M32W: You’ve done just about everything possible in a monohull, from your World Champion and Olympic days in the Yngling to match racing to helping lead the first all-female Volvo Ocean Race in more than a decade, but you haven’t had lots of multihull experience. What’s been the easiest part of the transition, and the most difficult? How are you handling it?
SB: The first time I had a chance to sail the M32 last July, I was a little surprised that it shared so many characteristics of a boat I’ve been sailing since I was a kid – the E-Scow. I grew up racing these unballasted, surfboard-like lake racers here in the Inland Lakes Yachting Association, and to this day it remains one of my favorite one-design boats. The many similarities between E-scows and M32 cats has helped me immeasurably with the transition from monohulls to cats.
The toughest part of the change is the tacks; in monohulls, you can cheat a little on timing and still make a good tack. But in any cat – especially one of the world’s lightest, and with no jib – there’s no cheating, the timing and entry speed needs to be perfect, and a good tack can go a long way to getting you ahead of the competition. We’re really loving the learning process, especially when we come up with new tricks.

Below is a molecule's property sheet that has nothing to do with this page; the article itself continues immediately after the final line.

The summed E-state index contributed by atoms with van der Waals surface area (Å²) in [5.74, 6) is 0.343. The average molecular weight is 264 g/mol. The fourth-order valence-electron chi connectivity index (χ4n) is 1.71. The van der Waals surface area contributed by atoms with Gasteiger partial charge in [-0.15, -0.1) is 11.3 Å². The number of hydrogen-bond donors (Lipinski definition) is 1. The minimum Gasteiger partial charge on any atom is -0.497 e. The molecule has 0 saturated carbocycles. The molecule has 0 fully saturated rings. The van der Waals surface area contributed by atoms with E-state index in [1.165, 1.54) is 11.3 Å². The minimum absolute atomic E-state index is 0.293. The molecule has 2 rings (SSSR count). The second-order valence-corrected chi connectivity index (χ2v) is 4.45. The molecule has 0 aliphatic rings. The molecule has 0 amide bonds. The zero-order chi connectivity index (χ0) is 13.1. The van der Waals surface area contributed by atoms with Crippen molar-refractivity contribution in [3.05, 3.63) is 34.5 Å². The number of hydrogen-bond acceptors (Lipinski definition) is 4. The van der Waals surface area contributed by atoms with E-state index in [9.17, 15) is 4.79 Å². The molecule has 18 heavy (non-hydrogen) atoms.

M32W: Team Magenta has big aspirations. What, exactly, are you and your teammates trying to accomplish, and how will M32 racing help you get there?
SB: The Magenta Project has a few goals, one of which is to keep us racing at the highest level we can. We have chosen to dive into the M32 and the World Tour as the next step in our racing careers. It comes at a great time for us as every time we get out on the water is like a fresh breath. Remember – we all just finished a true marathon – over a year of training, prep, and hard racing on the Volvo Ocean Race takes some recuperation, and M32 racing has revived us all! The Magenta Project includes most of our Team SCA racers, each of which aspires to continue her professional career, with the ultimate goal of continuing to crew for the next Volvo Ocean Race as well as top-level inshore and offshore events throughout the world.
M32W: Any advice for a skipper considering getting into M32 racing?
SB: Do it! I have raced a lot of different boats and have my opinions about all of them, but the M32 is an easy sell: Super simple, super high performance, and unintimidating to sail at all levels. If you dive in hard, your learning curve will be equally extreme, and you’ll be amazed at how motivated the boat makes you to get fit and sail fast. The people behind the M32 Class are committed to taking M32 racing to some incredible places with the chance to meet and race against great people in a family atmosphere…funny, it reminds me of what we do in the ILYA, where I learned my love for sailing. I guess it doesn’t matter where you are from; fast is always fun!